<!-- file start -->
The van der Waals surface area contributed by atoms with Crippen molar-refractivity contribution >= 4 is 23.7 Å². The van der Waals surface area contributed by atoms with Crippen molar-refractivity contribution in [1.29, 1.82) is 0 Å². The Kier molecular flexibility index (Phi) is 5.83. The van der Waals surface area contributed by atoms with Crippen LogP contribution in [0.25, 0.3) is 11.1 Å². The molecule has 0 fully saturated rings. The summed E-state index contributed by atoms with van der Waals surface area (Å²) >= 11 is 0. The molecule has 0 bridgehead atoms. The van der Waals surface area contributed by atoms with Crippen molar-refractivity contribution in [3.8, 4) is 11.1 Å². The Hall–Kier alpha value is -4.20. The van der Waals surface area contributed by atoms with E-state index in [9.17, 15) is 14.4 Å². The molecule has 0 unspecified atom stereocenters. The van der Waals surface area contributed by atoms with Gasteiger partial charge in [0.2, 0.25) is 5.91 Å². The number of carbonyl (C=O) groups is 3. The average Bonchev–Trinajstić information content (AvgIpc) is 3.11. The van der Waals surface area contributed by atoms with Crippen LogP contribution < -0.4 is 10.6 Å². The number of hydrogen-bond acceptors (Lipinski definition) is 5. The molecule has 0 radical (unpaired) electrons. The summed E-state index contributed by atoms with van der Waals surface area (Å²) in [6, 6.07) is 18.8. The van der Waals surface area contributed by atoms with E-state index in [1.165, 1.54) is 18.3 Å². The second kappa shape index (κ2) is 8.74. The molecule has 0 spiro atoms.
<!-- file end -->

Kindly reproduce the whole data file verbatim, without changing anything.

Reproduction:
The van der Waals surface area contributed by atoms with Crippen molar-refractivity contribution >= 4 is 23.7 Å². The van der Waals surface area contributed by atoms with Crippen molar-refractivity contribution in [1.29, 1.82) is 0 Å². The Kier molecular flexibility index (Phi) is 5.83. The van der Waals surface area contributed by atoms with Crippen LogP contribution in [0.25, 0.3) is 11.1 Å². The molecule has 0 fully saturated rings. The summed E-state index contributed by atoms with van der Waals surface area (Å²) >= 11 is 0. The molecule has 0 bridgehead atoms. The van der Waals surface area contributed by atoms with Crippen molar-refractivity contribution in [3.8, 4) is 11.1 Å². The Hall–Kier alpha value is -4.20. The van der Waals surface area contributed by atoms with E-state index in [9.17, 15) is 14.4 Å². The molecule has 0 unspecified atom stereocenters. The van der Waals surface area contributed by atoms with Gasteiger partial charge in [0.2, 0.25) is 5.91 Å². The number of carbonyl (C=O) groups is 3. The average Bonchev–Trinajstić information content (AvgIpc) is 3.11. The van der Waals surface area contributed by atoms with Crippen LogP contribution < -0.4 is 10.6 Å². The number of hydrogen-bond acceptors (Lipinski definition) is 5. The molecule has 0 radical (unpaired) electrons. The summed E-state index contributed by atoms with van der Waals surface area (Å²) in [6, 6.07) is 18.8. The van der Waals surface area contributed by atoms with E-state index in [1.165, 1.54) is 18.3 Å². The second kappa shape index (κ2) is 8.74. The molecule has 0 spiro atoms.